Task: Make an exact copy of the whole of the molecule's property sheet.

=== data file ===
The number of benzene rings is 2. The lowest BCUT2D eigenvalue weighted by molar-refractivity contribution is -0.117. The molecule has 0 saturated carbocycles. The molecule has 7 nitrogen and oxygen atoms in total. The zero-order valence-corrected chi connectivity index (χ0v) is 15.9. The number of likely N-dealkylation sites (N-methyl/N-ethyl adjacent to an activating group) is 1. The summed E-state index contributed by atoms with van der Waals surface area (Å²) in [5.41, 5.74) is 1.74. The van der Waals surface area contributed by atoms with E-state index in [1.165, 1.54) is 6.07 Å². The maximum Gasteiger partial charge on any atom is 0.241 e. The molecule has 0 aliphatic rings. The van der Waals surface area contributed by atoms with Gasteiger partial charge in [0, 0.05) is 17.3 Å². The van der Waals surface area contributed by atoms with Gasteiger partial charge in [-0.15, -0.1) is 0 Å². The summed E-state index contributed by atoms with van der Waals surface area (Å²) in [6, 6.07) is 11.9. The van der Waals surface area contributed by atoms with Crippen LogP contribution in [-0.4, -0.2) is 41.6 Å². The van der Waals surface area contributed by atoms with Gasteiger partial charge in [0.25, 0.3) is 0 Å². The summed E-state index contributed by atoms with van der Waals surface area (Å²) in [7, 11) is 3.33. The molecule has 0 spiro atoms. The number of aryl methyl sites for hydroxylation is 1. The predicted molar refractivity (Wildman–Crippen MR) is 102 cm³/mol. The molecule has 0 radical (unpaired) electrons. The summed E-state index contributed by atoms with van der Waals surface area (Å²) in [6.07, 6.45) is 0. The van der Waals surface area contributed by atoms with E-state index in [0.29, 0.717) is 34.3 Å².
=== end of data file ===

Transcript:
The number of benzene rings is 2. The lowest BCUT2D eigenvalue weighted by molar-refractivity contribution is -0.117. The molecule has 0 saturated carbocycles. The molecule has 7 nitrogen and oxygen atoms in total. The zero-order valence-corrected chi connectivity index (χ0v) is 15.9. The number of likely N-dealkylation sites (N-methyl/N-ethyl adjacent to an activating group) is 1. The summed E-state index contributed by atoms with van der Waals surface area (Å²) in [5.41, 5.74) is 1.74. The van der Waals surface area contributed by atoms with E-state index in [1.165, 1.54) is 6.07 Å². The maximum Gasteiger partial charge on any atom is 0.241 e. The molecule has 0 aliphatic rings. The van der Waals surface area contributed by atoms with Gasteiger partial charge in [0, 0.05) is 17.3 Å². The van der Waals surface area contributed by atoms with Gasteiger partial charge in [-0.15, -0.1) is 0 Å². The summed E-state index contributed by atoms with van der Waals surface area (Å²) in [6, 6.07) is 11.9. The van der Waals surface area contributed by atoms with Crippen LogP contribution in [-0.4, -0.2) is 41.6 Å². The van der Waals surface area contributed by atoms with Gasteiger partial charge in [0.25, 0.3) is 0 Å². The summed E-state index contributed by atoms with van der Waals surface area (Å²) in [7, 11) is 3.33. The molecule has 0 spiro atoms. The number of aryl methyl sites for hydroxylation is 1. The predicted molar refractivity (Wildman–Crippen MR) is 102 cm³/mol. The molecule has 0 radical (unpaired) electrons. The summed E-state index contributed by atoms with van der Waals surface area (Å²) in [6.07, 6.45) is 0. The van der Waals surface area contributed by atoms with E-state index in [0.29, 0.717) is 34.3 Å².